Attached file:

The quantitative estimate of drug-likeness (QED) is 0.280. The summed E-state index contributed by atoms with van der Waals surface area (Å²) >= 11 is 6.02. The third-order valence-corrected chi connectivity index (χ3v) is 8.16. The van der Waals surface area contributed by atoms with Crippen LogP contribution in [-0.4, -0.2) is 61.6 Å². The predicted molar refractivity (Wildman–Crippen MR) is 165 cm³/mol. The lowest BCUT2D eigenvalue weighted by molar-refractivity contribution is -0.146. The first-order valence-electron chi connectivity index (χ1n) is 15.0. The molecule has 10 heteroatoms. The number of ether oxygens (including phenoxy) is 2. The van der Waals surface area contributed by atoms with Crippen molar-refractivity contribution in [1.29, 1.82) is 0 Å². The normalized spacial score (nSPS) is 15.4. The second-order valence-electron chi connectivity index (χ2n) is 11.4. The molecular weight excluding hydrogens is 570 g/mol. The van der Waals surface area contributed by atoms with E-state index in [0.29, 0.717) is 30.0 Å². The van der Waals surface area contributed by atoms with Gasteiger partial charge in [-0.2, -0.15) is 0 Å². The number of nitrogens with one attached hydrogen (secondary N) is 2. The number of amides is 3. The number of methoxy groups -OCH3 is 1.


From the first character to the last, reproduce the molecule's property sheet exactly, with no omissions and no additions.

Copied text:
The quantitative estimate of drug-likeness (QED) is 0.280. The summed E-state index contributed by atoms with van der Waals surface area (Å²) >= 11 is 6.02. The third-order valence-corrected chi connectivity index (χ3v) is 8.16. The van der Waals surface area contributed by atoms with Crippen LogP contribution in [-0.4, -0.2) is 61.6 Å². The predicted molar refractivity (Wildman–Crippen MR) is 165 cm³/mol. The lowest BCUT2D eigenvalue weighted by molar-refractivity contribution is -0.146. The first-order valence-electron chi connectivity index (χ1n) is 15.0. The molecule has 10 heteroatoms. The number of ether oxygens (including phenoxy) is 2. The van der Waals surface area contributed by atoms with Crippen molar-refractivity contribution in [1.29, 1.82) is 0 Å². The normalized spacial score (nSPS) is 15.4. The second-order valence-electron chi connectivity index (χ2n) is 11.4. The molecular weight excluding hydrogens is 570 g/mol. The van der Waals surface area contributed by atoms with E-state index in [0.29, 0.717) is 30.0 Å². The van der Waals surface area contributed by atoms with Gasteiger partial charge in [-0.2, -0.15) is 0 Å². The number of nitrogens with one attached hydrogen (secondary N) is 2. The number of amides is 3. The number of methoxy groups -OCH3 is 1.